SEC Basketball Is a Mess: Your 2012 Tournament Seedings

Okay, it’s officially March.

So we’re going to pivot a bit of attention to present-day madness.

Namely, the current SEC basketball standings.

Kentucky is by far the best team in the country and the SEC and will be the number one seed in the SEC tournament.

That’s the easy part.

But what about the rest of the league? It’s confusing.

Really, really confusing. Especially since this is the first year without divisional seeding.

So I did my best to break it down.

The only two guaranteed slots at this point are Kentucky as the #1 seed and South Carolina as the #12 seed.

After that things get a bit tricky up at the top.

So let’s resolve the tourney byes first.

We know that these four teams: Florida, Vandy, Alabama, and Tennessee will be seeded 2-5. That is, all but one of these teams will receive a bye in the tournament. What’s more, we know that Florida and Vandy have guaranteed themselves a bye in the tournament. So there’s really only one spot left, but there are many seed possibilities for each of these teams.

And you won’t know everything until Sunday afternoon.

Hopefully you’re not waiting until the last minute for your tourney reservations in New Orleans.

Here we go:

If Florida beats Kentucky on Sunday then the Gators would be the #2 seed.

If Vandy beats Tennessee then the Dores would be the #3 seed and Alabama would be the #4 seed regardless of whether it beats Ole Miss or not since a 9-7 Alabama team would own a tiebreak over a 9-7 Tennessee. 

If Tennessee beats Vandy then the Vols would be either the 3 seed or the 5 seed depending on whether or not Alabama beat Ole Miss. If Alabama beats Ole Miss then the Tide are the 4 seed in this scenario and UT is the five. Vandy would be either the 3 with a victorious Alabama as the 4 or the 4 with UT as the three seed if Alabama lost.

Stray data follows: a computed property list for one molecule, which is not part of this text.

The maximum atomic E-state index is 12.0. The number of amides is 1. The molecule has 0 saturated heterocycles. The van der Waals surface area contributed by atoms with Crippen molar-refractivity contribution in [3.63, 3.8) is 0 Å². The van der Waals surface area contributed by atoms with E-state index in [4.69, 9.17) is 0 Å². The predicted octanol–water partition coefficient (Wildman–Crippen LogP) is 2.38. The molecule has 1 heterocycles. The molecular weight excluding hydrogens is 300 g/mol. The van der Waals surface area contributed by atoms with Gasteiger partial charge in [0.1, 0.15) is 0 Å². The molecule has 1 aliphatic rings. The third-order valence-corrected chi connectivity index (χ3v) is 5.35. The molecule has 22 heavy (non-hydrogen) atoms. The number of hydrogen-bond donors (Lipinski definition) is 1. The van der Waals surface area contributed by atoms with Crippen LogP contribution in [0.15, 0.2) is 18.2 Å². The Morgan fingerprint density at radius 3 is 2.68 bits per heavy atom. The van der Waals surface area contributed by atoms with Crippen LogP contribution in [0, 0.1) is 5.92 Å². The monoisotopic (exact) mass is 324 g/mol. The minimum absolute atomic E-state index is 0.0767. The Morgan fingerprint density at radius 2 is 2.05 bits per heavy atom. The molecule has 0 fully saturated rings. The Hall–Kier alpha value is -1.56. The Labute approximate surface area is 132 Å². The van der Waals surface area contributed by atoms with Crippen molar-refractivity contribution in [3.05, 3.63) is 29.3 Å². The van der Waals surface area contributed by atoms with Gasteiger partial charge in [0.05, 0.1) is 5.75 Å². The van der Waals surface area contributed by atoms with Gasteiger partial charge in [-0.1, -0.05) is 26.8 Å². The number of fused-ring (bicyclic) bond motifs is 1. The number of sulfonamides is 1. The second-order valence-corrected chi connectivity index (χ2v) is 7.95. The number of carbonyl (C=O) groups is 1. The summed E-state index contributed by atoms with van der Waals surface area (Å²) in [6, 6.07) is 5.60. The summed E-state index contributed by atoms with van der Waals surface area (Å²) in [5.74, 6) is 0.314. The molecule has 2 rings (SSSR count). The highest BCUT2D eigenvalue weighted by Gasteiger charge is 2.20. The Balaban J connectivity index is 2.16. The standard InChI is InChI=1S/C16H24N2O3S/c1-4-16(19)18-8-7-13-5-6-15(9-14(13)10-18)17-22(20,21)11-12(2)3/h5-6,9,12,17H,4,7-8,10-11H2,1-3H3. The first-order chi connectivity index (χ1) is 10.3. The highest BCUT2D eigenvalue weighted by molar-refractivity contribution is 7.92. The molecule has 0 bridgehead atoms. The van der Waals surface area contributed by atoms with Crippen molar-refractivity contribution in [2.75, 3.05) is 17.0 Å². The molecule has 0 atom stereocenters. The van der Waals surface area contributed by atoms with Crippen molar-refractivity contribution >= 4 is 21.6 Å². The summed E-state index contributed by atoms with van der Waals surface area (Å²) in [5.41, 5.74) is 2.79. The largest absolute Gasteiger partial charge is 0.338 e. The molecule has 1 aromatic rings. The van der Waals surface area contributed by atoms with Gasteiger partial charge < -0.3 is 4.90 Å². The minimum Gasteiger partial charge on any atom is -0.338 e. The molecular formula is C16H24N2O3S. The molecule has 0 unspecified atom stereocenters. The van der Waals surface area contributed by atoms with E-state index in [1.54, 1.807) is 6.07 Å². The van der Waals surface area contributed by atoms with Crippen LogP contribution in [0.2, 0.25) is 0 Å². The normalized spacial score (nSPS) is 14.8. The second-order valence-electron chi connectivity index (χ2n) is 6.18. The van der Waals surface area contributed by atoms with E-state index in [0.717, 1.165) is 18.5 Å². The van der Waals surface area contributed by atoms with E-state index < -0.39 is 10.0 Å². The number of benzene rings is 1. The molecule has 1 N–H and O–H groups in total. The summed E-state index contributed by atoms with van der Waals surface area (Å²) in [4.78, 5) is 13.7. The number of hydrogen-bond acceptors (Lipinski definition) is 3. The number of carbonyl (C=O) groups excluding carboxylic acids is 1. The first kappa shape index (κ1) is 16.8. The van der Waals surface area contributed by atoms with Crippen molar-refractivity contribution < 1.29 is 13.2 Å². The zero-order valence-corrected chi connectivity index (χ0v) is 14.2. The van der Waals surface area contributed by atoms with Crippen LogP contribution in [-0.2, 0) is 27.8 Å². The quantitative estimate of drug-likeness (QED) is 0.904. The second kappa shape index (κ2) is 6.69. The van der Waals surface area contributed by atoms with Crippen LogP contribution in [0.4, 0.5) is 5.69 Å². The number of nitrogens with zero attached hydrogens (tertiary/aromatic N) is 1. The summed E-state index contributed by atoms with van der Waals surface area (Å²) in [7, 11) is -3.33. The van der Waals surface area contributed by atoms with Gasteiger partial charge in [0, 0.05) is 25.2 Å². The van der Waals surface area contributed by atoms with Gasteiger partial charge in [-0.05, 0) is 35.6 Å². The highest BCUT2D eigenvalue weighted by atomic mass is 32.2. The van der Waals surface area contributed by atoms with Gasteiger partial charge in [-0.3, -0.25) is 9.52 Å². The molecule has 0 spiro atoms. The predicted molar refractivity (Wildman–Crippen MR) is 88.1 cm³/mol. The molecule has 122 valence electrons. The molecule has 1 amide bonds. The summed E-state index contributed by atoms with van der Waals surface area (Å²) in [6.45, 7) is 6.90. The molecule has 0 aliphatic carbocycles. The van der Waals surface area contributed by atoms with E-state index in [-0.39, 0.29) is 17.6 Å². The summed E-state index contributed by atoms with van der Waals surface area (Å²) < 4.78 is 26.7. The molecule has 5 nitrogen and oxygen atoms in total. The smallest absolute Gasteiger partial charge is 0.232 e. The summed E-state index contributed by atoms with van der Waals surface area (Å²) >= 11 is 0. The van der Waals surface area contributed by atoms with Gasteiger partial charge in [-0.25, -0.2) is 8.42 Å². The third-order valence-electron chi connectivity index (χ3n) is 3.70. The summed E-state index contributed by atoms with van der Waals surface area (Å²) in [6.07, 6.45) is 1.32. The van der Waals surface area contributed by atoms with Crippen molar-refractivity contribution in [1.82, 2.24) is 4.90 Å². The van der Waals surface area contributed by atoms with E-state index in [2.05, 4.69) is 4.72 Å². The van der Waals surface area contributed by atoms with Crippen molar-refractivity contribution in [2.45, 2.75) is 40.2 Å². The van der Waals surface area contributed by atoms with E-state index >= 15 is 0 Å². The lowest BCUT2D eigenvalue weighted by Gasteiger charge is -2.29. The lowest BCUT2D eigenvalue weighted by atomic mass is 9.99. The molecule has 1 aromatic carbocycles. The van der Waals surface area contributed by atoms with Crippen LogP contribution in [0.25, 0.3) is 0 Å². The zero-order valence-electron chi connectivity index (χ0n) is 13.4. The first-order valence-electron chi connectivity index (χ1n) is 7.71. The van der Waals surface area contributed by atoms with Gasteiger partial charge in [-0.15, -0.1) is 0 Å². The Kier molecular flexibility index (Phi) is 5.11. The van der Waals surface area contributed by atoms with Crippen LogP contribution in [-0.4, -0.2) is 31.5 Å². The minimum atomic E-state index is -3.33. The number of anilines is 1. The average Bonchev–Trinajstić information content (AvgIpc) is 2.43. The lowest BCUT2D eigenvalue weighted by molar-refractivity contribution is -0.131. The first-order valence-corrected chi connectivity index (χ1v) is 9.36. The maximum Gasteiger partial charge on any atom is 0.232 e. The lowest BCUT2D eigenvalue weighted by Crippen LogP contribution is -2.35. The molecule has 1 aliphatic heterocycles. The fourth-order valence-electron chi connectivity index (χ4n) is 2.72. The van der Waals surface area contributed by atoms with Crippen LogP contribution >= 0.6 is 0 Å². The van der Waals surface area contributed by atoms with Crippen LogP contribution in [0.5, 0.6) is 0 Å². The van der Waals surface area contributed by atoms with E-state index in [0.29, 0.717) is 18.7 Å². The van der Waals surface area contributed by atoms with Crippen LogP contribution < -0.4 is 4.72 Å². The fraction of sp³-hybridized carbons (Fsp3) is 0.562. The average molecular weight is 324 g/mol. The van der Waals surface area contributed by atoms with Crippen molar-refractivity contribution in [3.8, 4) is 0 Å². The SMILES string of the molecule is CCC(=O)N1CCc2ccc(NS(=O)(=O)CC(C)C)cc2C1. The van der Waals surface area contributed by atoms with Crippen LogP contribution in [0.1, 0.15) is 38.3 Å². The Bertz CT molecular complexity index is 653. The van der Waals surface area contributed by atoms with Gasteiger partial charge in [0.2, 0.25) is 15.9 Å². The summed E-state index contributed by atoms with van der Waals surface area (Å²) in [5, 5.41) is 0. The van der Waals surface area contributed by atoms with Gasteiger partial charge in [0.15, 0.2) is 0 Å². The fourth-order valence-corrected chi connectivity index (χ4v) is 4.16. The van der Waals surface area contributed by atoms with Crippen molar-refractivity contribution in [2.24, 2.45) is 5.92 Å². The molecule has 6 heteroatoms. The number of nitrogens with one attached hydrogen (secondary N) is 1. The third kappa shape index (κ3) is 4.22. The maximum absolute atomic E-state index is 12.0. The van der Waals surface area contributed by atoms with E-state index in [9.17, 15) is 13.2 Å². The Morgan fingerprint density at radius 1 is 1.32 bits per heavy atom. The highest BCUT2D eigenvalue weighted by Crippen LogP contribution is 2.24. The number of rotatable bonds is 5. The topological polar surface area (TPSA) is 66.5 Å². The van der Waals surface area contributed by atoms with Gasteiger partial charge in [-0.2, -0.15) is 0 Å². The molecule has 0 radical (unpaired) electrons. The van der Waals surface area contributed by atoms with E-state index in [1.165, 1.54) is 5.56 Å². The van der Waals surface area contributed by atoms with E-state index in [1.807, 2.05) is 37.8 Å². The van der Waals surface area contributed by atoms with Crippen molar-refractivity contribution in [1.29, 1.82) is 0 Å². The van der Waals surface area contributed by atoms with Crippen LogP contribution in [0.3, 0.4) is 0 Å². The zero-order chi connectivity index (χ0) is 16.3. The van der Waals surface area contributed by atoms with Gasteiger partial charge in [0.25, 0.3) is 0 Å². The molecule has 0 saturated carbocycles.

If Kentucky beats Florida — which seems likely unless John Calipari decides to tank the game on purpose — then even more scenarios are in play. 

If Vandy beats Tennessee then the Dores are the outright #2 seed at 11-5. Florida would be the #3 seed — holding a tiebreak over #4 Alabama even if the Tide beat Ole Miss and UT is the #5 seed. That’s fairly easy.   

If Tennessee beats Vandy then you have a mess — either three or four teams tied for second in the SEC at 10-6. In a three or four team tie, Tennessee wins the tiebreaks to become the #2 seed. Why? In a three-way tie you look at the record among existing teams — here Vandy, UT, and Florida — UT beat the Gators twice whereas everyone else split. So the Vol record would be 3-1 against these four while Vandy would be 2-2 and Florida would be 1-3. Hence UT gets the 2, Vandy the 3, and Florida the 4. Meanwhile Alabama would get the five seed. 

If Alabama also beats Ole Miss to make this scenario a four way tie then the result remains the same — Vols are 3-2, Vandy is 3-2, Florida is 2-3, and Alabama is 1-2. So Vols are 2, Vandy is 3, Florida is 4, and Bama is 5.

If you want all the possibilties:

Alabama is locked in to the 4 or 5 seed no matter what. 

Tennessee can be the 2, 3, or 5 seed.